Neuronal differentiation of CE3 cells seeded on (A, C, and E) aligned and (B, D, and F) random PCL nanofibers directly without forming EBs induced by retinoic acid using 4-/4+ and incubated with neurobasal medium with B27 as a supplement for 14 days. ...

4. Discussion

ES cells can be induced to become specific lineages by chemical cues [15, 20]. However, it has been a great challenge to control cell proliferation and differentiation into higher order structures for delivering and promoting their efficient engraftment, which could provide potential functional tissue constructs for direct implantation [21, 22]. Enhanced control of ES cells differentiation into neural lineage cells is an important feature in designing functional tissue constructs for use in repairing neurological injuries. In the present study, characterization of ES cells culture on both random and aligned electrospun PCL nanofibers demonstrated the important role of material topology in ES cell differentiation. When EBs cultured onto PCL nanofibers, they were capable of differentiating into mature neural lineage cells including neurons, oligodendrocytes, and astrocytes. Neural precursors were also observed, which have potential to differentiate into mature neural cells. The presence of neural precusor cells is very desirable for the treatment of spinal cord injury.

ES cell differentiation has been demonstrated to be strongly affected by interactions with external physical and chemical stimuli, including the topography and composition of extracellular matrix [23, 24]. The present study demonstrated that aligned nanofiber substrates could discourage the differentiation of ES cells into astrocytes, which is much desirable in therapies targeting spinal cord injuries, as they may limit the possible glia scar formation. Similar findings were reported for self-assembled, laminin-derived peptide nanofibers, as the substrates could also minimize astrocytic differentiation [25].

Contact guidance of neurite outgrowth has been investigated using surface patterning techniques such as lithography and microcontact printing [26-28]. It was shown that the neural processes preferred to grow on ridge edges and elevations on surfaces rather than in grooves. Also, the neural stem cell line C17.2 was examined on electrospun fibers for neural tissue engineering applications [29]. It was demonstrated that the direction of neural stem cell elongation and its neurite outgrowth was parallel to the direction of fiber alignment for aligned scaffolds. The rate of neural stem cell differentiation was higher on nanofibers than that on microfibers and it was independent of the fiber alignment. In the present study, we also demonstrated that the aligned electrospun fibers could guide the neurite outgrowth generated by the differentiated neurons. The benefits of alignment might be valuable for nerve injury repair by helping to restore some of the cellular architecture that is lost after injury.

Recent studies suggested that transplantation of ES cells could also be used as a means of treating peripheral nerve injuries and possibly spinal cord injuries [7, 8]. The present study demonstrated that aligned nanofibers are capable of directing and guiding neurite extension over significant distances. Hence, a combination of ES cell therapy and nerve conduits composed of aligned nanofibers could provide a better approach to peripheral nerve repairing than direct injection of cells into the injury site because the scaffolds can provide a more hospitable environment for cell survival and trophic support for seeded ES cells [30]. Besides, electrospun fibers can be easily functionalized through encapsulation or immobilization of growth factors or extracellular matrix proteins combining drug delivery systems, which could be used to further direct ES cell differentiation [31]. The addition of growth factors could help to enhance differentiation of ES cells into neurons, neural precursors, and oligodendrocytes [10, 11].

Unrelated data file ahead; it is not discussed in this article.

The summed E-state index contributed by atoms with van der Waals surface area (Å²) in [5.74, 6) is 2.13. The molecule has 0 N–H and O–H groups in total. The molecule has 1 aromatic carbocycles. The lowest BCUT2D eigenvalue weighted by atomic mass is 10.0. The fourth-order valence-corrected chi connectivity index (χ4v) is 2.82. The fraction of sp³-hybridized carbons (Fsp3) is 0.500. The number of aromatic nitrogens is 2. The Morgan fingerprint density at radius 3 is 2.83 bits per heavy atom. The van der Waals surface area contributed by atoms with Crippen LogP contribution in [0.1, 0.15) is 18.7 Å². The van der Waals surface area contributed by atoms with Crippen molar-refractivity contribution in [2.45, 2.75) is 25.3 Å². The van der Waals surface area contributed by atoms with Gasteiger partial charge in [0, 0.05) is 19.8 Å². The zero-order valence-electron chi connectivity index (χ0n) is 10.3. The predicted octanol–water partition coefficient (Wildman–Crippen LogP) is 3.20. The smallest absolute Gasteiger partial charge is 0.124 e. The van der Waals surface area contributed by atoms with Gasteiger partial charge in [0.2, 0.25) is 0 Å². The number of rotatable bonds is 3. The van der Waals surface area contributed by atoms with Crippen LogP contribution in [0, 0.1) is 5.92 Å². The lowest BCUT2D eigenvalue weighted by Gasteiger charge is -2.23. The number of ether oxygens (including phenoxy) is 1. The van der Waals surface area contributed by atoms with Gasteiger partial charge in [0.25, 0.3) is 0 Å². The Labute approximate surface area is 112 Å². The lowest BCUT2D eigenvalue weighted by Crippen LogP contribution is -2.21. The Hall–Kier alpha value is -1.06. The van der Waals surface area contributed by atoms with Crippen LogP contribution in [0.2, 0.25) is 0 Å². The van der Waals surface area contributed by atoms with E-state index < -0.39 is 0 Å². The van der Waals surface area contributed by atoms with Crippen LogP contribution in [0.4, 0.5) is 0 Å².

Most of the current ES cell culture protocols use of EB formation to achieve neuronal differentiation. Smith et al. demonstrated the conversion of ES cells into neuroectodermal precursors in adherent monoculture [32]. Here, we demonstrated the neuronal differentiation of CE3 cells seeded directly onto PCL nanofibers without formation of EBs. The successful differentiation of disassociated ES cells suggests a new route to the fabrication of higher ordered neural tissue constructs. Further studies will be concentrated on in vivo applications of combined systems incorporating nanofiber scaffold and ES cells-derived neural progenitor cells for nerve injury repair.

5. Conclusions

We have demonstrated that ES cells can be induced to differentiate into specific neural lineages, specifically neurons, oligodendrocytes, and astrocytes, when seeded onto electrospun fibrous scaffolds. Aligned nanofibers prepared by electrospinning could not only enhance the differentiation into neural lineages but also direct the neurite outgrowth. The present study may provide a new platform that combines nanostructured scaffolds and ES cell therapy for nerve injury repair.


This work was supported by a 2006 NIH Director's Pioneer Award (3DPOD000798) and start-up funds from the Washington University in St. Louis. Our warm thanks to Professor David I. Gottlieb at Department of Anatomy and Neurobiology, Washington University, St. Louis) for providing us with stem cell lines. X.L. is a visiting Ph.D. student from the School of Materials Science and Engineering, Tianjin University, Tianjin, China and was partially supported by the National Council of Scholarship.